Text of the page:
A colleague pointed me to the report, which also quotes the don’t-publish-your-article letter from the dean. (For more on the matter, see this post from earlier today.) Here’s the substance of the report:
The charge of the Academic Senate Committee on Academic Freedom (CAF) is to “report to the Division any conditions within or without the University which, in the judgment of the committee, may affect the academic freedom of the members of the University.”
On March 11, 2011, CAF received a complaint from a professor contending that his/her academic freedom rights had been seriously abridged by the UCSD administration. With regret, we have concluded that the administration did indeed violate generally accepted norms of academic freedom.
The complaint arose out of a letter that the professor (“Professor A”) received on June 16, 2009 from the dean of an academic unit at UCSD. The dean told CAF that the letter was drafted with the assistance of lawyers in the Office of the Senior Vice Chancellor for Academic Affairs. The letter was cc’d to the Office of Research Affairs and the Office of the Senior Vice Chancellor for Academic Affairs. The dean’s letter arose out of a long-running academic disagreement between two faculty members (a dispute in which CAF does not take sides). The dean directed Professor A to cease pursuing a critical re-examination of the other professor’s research and data. The letter said (we here obfuscate identities):
“You are to stop harassing [Professor B]. This means: stop contacting B with questions regarding [name of B’s publication], his/her research methods, or his/her previous research methods; stop contacting others about your re-analysis of his/her data; refrain from discussing … your re-analysis of B’s data at your presentations at any meetings, including scholarly meetings like the [name of professional association]; and do not publish texts that refer to … your re-analysis of B’s data.”
The letter also stated:
“If you continue to engage in these activities, you may be subject to formal discipline, which can include written censure, reduction in salary, demotion, suspension, or dismissal.”
On July 30, 2009, the dean e-mailed Professor A, primarily on a different aspect of the case, saying, “You must make your own choices regarding your manuscript [and] its content.” On November 17, 2009, the dean sent a letter to Professor A saying,
“I write to inform you that I cannot rescind the directives given to you in my June 16, 2009 letter. As dean, I am very concerned with protecting academic freedom.”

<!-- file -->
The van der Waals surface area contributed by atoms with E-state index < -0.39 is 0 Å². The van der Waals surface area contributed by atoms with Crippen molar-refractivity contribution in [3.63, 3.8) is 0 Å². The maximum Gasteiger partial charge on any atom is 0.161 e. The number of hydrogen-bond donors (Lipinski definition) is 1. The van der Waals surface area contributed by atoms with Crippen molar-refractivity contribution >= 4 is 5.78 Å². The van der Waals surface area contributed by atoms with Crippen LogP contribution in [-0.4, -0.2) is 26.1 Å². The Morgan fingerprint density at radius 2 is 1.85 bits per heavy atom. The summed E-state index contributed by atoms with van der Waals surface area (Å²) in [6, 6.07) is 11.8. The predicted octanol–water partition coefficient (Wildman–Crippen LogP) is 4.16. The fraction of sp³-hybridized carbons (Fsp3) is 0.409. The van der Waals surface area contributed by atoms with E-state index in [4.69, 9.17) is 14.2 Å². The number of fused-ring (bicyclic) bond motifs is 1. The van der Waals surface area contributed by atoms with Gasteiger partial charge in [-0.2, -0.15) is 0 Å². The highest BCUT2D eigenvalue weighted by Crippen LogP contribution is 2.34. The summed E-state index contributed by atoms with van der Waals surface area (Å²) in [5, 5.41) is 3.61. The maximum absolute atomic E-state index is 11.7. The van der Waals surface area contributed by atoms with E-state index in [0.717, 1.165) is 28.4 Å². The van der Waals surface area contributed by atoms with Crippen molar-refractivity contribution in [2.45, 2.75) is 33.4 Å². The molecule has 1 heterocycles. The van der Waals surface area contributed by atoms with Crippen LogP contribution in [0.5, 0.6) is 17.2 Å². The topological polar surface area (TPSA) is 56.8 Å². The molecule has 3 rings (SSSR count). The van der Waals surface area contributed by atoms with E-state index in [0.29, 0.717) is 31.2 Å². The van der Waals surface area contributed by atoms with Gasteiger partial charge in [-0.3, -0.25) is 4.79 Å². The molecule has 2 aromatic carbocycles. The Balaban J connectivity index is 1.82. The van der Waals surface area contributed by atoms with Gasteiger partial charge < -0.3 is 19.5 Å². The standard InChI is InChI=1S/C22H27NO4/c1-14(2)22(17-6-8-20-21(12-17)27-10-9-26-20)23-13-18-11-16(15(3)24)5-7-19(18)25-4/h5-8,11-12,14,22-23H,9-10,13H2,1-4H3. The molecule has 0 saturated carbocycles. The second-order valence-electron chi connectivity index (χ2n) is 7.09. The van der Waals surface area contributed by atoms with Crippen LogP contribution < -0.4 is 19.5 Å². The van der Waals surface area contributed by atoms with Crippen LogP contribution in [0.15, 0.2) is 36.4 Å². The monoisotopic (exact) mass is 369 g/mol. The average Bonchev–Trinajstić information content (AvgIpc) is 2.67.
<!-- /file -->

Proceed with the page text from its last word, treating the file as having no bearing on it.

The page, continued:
A longstanding and well-respected faculty member, who was acting chair of Professor A’s department when the initial (June 16th) letter was written, communicates the following:
“I was absolutely astonished when I read the dean’s letter to [Professor A]. I saw it as a very explicit set of threats designed to preclude [Professor A]’s publishing anything further on the subject … , or even speaking to this issue were it to be raised in talks [Professor A] gave on or off campus. Accordingly, at my next meeting with [the dean], I brought up the subject and asked whether my interpretation of his correspondence with [Professor A] was correct. I was told that it was.”
In attempting to understand the dean’s position, and in some cases at his urging, CAF listened to parties connected to the case and read publications, manuscripts, and regulations relating to it. CAF also, while concealing the identities of those involved, consulted with the systemwide University Committee on Academic Freedom and with a legal academic who is a nationally recognized authority on academic freedom. We cannot avoid the conclusion that the dean’s letter contains clear and unacceptable violations of core academic freedom rights, violations that were apparently implicitly or explicitly supported by others in the University administration at the time.
The dean told CAF that his letter and subsequent actions were a well-intentioned effort to protect reputations and collegial relations, since the letter stemmed from a dispute between two faculty members. However, the UCSD faculty should understand that the dean’s letter did not prohibit just slander, libel, or personal disputes; the dean’s letter prohibited utterance, research, and publication within the academic field of study. Moreover, no faculty body had (or subsequently has) found that either professor had talked or published unprofessionally. To the contrary: a duly-appointed faculty committee involved in the dispute called precisely for continuing discussion through the normal channels of academic debate (publication and oral presentation).
Faculty members’ rights to study, re-analyze, and publish controversial scholarly materials cannot be abridged. These rights to academic freedom cannot be administratively revoked to prevent possible future breaching of professional norms. In our view, the campus administration’s fundamental responsibility is precisely to protect the right of faculty members to research and publish scholarly work even when others, on or off campus, find the work or its conclusions controversial or objectionable.
We call upon the campus administration to promptly and publicly accept responsibility for serious errors of judgment in this case. We further call upon the administration to take concrete steps to prevent future violations of academic freedom rights, such as training for all administrators and their staff on these rights, which lie at the very heart of the University.
Shocking and appalling.